While not a member of NATO, Russia has been a key cooperator with the Alliance through the NATO-Russia Council. In particular, after a historically frosty relationship, Russia has sought to establish better diplomatic ties with the United States, the dominant country of the Alliance. Russia has recently cooperated with the western power on matters of foreign policy such as the war in Afghanistan. However, in the third term of Vladimir Putin’s presidency, Russia’s foreign policies have increasingly run deliberately counter to those of NATO powers, the U.S. in particular. Such a split can be seen particularly in Russia’s support for Syrian President Bashar al-Assad, and more recently in offering asylum to Edward Snowden. The latest blow to American interests will come in the form of a meeting between Russian President Vladimir Putin and new Iranian President Hassan Rouhani. A pattern seems to be emerging in Russian policy of deliberately undermining U.S. influence in the Middle East through arms deals with Syria and now, meeting with Iran.
Since the beginning of the civil war in Syria, Russia has flagrantly ignored international outrage and insisted on fulfilling a 2011 contract with Syria for S-300 air defense systems worth USD $1 billion. President Vladimir Putin has also repeatedly vetoed UN resolutions aimed at sanctioning Bashar al-Assad’s regime. At the June 2013 G8 summit in Northern Ireland, Putin categorically refused to consider a Syrian peace conference predicated on Assad’s removal. Putin’s support for Assad has clearly been indispensable in sustaining the current Syrian regime and thus continuing the bloody conflict that has already claimed over 100,000 lives. Russia’s policy is in direct contrast with that of the U.S., where President Barack Obama struggled to find the necessary support in Congress to arm Syrian rebels. Plans to arm the rebels were approved by The House and Senate Intelligence Committee on July 23, 2013, and weapons will be delivered in the coming weeks. This move reveals that the U.S. and Russia will soon be fighting something of a proxy-war in Syria.
While the conflict in Syria rages on, Putin’s upcoming meeting with Iranian President Hassan Rouhani is another cause for concern in terms of fuelling instability in the Middle East. Policymic reports that the focus of the meeting will be arms sales, specifically the Russian sale of “a surface-to-air missile shield that would allow Iran to stop up to 16 ballistic missiles in their tracks.” Such a tool could shelter Iran’s nuclear program, flying in the face of NATO’s vocal concern over the program. The U.S. has expressed similar condemnation in concrete measures, strengthening sanctions against the country. On top of indirectly contributing to Iran’s nuclear program, Russian arms sales to Iran could be funneled to the extremist group Hezbollah.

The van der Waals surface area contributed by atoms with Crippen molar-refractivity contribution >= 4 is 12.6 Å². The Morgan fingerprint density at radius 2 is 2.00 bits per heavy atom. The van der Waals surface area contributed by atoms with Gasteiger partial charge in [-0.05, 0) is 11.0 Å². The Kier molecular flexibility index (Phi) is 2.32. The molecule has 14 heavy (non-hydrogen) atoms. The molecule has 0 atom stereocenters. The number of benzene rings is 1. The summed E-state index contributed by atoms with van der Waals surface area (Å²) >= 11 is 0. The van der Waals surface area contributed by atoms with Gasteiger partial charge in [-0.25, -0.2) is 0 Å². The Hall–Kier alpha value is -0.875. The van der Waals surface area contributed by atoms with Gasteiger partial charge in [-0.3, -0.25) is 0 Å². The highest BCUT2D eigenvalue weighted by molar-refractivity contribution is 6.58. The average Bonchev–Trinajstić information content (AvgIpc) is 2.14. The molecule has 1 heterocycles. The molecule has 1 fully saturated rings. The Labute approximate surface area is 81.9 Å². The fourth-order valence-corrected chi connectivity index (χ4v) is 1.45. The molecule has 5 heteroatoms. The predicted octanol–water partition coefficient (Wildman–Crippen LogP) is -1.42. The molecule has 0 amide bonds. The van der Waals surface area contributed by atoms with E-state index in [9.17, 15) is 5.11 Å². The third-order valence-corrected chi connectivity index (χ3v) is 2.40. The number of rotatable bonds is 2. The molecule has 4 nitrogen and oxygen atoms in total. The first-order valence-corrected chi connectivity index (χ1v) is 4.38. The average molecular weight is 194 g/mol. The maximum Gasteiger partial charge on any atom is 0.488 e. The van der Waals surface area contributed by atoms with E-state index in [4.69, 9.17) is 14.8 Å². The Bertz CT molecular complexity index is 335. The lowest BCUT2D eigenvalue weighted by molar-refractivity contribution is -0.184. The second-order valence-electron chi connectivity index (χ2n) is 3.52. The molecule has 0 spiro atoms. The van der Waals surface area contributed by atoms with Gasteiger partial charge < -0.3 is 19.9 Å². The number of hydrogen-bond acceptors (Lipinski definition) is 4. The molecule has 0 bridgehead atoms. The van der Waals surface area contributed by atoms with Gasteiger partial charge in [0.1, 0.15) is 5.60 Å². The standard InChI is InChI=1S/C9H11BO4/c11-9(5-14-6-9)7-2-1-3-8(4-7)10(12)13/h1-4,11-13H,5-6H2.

Iran is already pouring funds and weapons into Hezbollah’s coffers, and thus it is not inconceivable that any arms obtained by Iran from Russia could also be transferred to Hezbollah. The potential effects of Russian arms reaching Assad through yet another channel is harrowing, particularly as Al Qaeda has entered the fray in support of the Syrian rebels. With opposing sides in the conflict now receiving backing from extremist Islamist groups, who receive more financing from private donors in Gulf States than moderate groups, there is no end to the Syrian civil war in sight.
The conflict has dissolved into a veritable quagmire of special interest groups, foreign intervention, and deadly force. The fact that some of the rebels that Obama is attempting to arm are known affiliates of al-Qaeda indicates the extent to which outside interference in the conflict is at best, ill-advised, and at worst, extremely detrimental to peace prospects. If there is to be any hope for peace in the country, there needs to a cessation of arms supplies to Syria from both Russia and the U.S.
On that note, there is a slight glimmer of hope in the fact that Russia has indicated that they will not deliver the remaining S-300 air defense systems to Syria until the summer of 2014, due to the continuing violence in the country. This indicates that Putin is finally willing to compromise revenue through arms trade in order to move towards peace in Syria. While recent comments by President Obama referring to the U.S. relationship with Russia have been frosty, stating that “there have been times where they slip back into cold war thinking and a cold war mentality,” there is now, more than ever, a need for coordination and cooperation between NATO powers and Russia to end the bloodshed in Syria. Hopefully, individual differences between the U.S. and Russia can be set aside in favour of the “big picture” of securing peace and stability in the Middle East.